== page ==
Tuesday, August 9, 2022

W&M and VCU Team Up to Fight Parkinson’s Disease

The UltiGesture is a quarter-sized piece of hardware co-developed by Zhou’s lab that carries an accelerometer and gyroscope that collect data, which is transmitted to a smartphone via Bluetooth. (Courtesy of W&M/Adrienne Berard)

WILLIAMSBURG — An interdisciplinary team of scientists from the College of William & Mary (W&M) and Virginia Commonwealth University (VCU) are working on a technology designed to help people diagnosed with Parkinson’s Disease navigate movement related symptoms.

More than 10 million people worldwide suffer from the progressive nervous system disorder. There is no known cure for Parkinson’s Disease, but the Computer Science Department at W&M combined with the VCU School of Nursing and the School of Medicine are hoping to curb some of the more dangerous symptoms.

The symptom they are most concerned with is one called Freezing of Gait (FoG), which is the temporary inability to move while walking. FoG can cause patients to fall while moving, which is dangerous for anyone, particularly for the elderly.

To help combat FoG, W&M Professor Gang Zhou and his team are working on wearable hardware that will monitor a person’s gait and give a small vibration designed to prompt the person’s foot or ankle when they are having trouble walking.

“Freezing of Gait can be very isolating socially. It’s very burdensome, or at least taxing, on family members that have to help their loved ones. It affects their psyche through the fear of falling,” VCU School of Nursing Associate Professor and Senior Nurse Researcher Ingrid Pretzer-Aboff said in a W&M press release. “There are very few choices out there to help patients like this. We’re hoping that using vibration in this new way will show better results and give people some hope, a little more autonomy, freedom and a better quality of life.”

The technology is still in the early testing stages. Over the last several months, Zhou’s research team has been testing the hardware as an ankle bracelet. One of the team members who does not have a diagnosis of Parkinson’s wears it while walking. This has allowed the research team to gather baseline data.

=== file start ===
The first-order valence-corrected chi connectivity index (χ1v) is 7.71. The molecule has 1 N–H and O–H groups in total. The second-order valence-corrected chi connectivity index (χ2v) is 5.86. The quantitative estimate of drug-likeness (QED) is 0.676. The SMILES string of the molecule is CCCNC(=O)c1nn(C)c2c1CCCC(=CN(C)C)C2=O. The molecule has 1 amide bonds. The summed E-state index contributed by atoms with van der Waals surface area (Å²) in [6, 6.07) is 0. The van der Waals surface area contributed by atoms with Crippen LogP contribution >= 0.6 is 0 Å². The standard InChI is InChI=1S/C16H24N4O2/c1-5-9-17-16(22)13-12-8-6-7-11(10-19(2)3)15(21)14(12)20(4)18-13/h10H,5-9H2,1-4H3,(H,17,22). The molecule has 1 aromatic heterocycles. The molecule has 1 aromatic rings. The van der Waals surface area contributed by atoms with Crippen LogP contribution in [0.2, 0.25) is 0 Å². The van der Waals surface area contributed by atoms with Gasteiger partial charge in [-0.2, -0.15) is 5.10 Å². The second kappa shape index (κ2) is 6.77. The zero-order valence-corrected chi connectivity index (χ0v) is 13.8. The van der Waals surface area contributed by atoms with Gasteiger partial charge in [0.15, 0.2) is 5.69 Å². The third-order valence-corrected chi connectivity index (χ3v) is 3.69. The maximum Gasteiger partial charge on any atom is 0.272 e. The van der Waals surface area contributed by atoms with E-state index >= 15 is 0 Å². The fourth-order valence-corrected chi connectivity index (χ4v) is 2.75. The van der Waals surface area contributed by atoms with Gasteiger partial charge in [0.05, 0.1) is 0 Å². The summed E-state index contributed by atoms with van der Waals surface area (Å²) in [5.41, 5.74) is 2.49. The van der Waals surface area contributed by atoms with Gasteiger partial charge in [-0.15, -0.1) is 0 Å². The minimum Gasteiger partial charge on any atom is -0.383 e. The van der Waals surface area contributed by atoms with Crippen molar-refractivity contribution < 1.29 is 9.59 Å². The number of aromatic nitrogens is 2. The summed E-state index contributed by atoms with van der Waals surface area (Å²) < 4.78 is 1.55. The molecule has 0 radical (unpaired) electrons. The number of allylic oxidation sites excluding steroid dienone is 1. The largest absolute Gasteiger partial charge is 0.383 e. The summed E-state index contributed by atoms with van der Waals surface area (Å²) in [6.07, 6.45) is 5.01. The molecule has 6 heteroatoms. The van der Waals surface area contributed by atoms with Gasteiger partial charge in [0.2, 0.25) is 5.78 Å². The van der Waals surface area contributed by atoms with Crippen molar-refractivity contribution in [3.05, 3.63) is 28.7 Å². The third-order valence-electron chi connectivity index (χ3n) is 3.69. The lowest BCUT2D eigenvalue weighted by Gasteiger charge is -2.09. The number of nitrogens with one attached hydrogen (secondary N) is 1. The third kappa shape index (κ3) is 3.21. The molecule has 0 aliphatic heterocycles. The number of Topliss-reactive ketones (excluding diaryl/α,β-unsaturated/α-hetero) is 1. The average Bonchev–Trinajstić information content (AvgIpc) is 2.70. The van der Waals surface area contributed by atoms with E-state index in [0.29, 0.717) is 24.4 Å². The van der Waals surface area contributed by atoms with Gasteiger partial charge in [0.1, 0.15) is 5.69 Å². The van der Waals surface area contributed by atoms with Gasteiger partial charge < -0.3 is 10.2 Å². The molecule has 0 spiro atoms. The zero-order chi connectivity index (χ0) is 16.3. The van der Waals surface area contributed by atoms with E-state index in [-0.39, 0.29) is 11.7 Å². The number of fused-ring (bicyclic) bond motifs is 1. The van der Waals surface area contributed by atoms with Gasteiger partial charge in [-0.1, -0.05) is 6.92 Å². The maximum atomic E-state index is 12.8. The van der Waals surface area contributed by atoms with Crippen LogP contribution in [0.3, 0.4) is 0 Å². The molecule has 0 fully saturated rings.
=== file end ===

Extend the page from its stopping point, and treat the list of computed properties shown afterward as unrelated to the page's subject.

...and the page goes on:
“The current treatments available for Parkinson’s disease reduce symptoms, but they don’t remove the real-time danger of falling from Freezing of Gait,” Zhou explained. “This system will be able to differentiate between intentional stopping and the involuntary stopping from Freezing of Gait, and then it will be able to provide instant vibration treatment.” 

Going forward, Zhou and his team will combine their work with the VibeForward Device developed by Resonate Forward, LLC, which makes hardware designed to deliver the aforementioned vibrations.

“It’s really about providing Parkinson’s patients a new level of freedom to navigate the world safely,” Zhou said. “With our environment-dependent classification framework, they will be free to navigate potentially triggering stimuli with far less risk of injury. We are marking the environment for them, adjusting our algorithm to reconfigure and deliver the right dose of the vibration based on that environment. Giving patients that element of freedom, that’s a motivating factor here.”

For more information on this research and other Parkinson’s related research visit the VCU Parkinson’s and Movement Disorders Center website.

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